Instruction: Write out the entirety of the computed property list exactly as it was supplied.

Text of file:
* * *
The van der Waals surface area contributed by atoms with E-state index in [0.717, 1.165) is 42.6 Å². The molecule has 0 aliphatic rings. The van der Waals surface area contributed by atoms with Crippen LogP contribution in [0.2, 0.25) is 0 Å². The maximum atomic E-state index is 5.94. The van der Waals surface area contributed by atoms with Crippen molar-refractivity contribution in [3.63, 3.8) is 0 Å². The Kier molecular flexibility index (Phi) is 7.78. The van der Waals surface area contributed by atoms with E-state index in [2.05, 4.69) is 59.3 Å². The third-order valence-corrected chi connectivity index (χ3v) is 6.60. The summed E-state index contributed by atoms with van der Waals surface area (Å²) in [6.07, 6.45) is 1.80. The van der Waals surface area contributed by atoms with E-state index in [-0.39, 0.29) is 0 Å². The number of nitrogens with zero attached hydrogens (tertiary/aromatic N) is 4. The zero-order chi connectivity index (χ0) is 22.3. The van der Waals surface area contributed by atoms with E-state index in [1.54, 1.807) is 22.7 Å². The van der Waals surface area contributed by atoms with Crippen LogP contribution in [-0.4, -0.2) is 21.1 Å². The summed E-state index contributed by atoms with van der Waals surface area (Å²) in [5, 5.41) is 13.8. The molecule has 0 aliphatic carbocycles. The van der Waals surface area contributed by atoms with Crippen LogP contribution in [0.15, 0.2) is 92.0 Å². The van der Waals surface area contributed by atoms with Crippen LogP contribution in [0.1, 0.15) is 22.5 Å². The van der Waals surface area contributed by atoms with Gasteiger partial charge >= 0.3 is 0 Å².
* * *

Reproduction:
The van der Waals surface area contributed by atoms with E-state index in [0.717, 1.165) is 42.6 Å². The molecule has 0 aliphatic rings. The van der Waals surface area contributed by atoms with Crippen LogP contribution in [0.2, 0.25) is 0 Å². The maximum atomic E-state index is 5.94. The van der Waals surface area contributed by atoms with Crippen molar-refractivity contribution in [3.63, 3.8) is 0 Å². The Kier molecular flexibility index (Phi) is 7.78. The van der Waals surface area contributed by atoms with E-state index in [2.05, 4.69) is 59.3 Å². The third-order valence-corrected chi connectivity index (χ3v) is 6.60. The summed E-state index contributed by atoms with van der Waals surface area (Å²) in [6.07, 6.45) is 1.80. The van der Waals surface area contributed by atoms with E-state index in [-0.39, 0.29) is 0 Å². The number of nitrogens with zero attached hydrogens (tertiary/aromatic N) is 4. The zero-order chi connectivity index (χ0) is 22.3. The van der Waals surface area contributed by atoms with E-state index in [1.54, 1.807) is 22.7 Å². The van der Waals surface area contributed by atoms with Crippen LogP contribution in [-0.4, -0.2) is 21.1 Å². The summed E-state index contributed by atoms with van der Waals surface area (Å²) in [5, 5.41) is 13.8. The molecule has 0 aliphatic carbocycles. The van der Waals surface area contributed by atoms with Crippen LogP contribution in [0.15, 0.2) is 92.0 Å². The van der Waals surface area contributed by atoms with Crippen LogP contribution in [0.1, 0.15) is 22.5 Å². The van der Waals surface area contributed by atoms with Gasteiger partial charge >= 0.3 is 0 Å².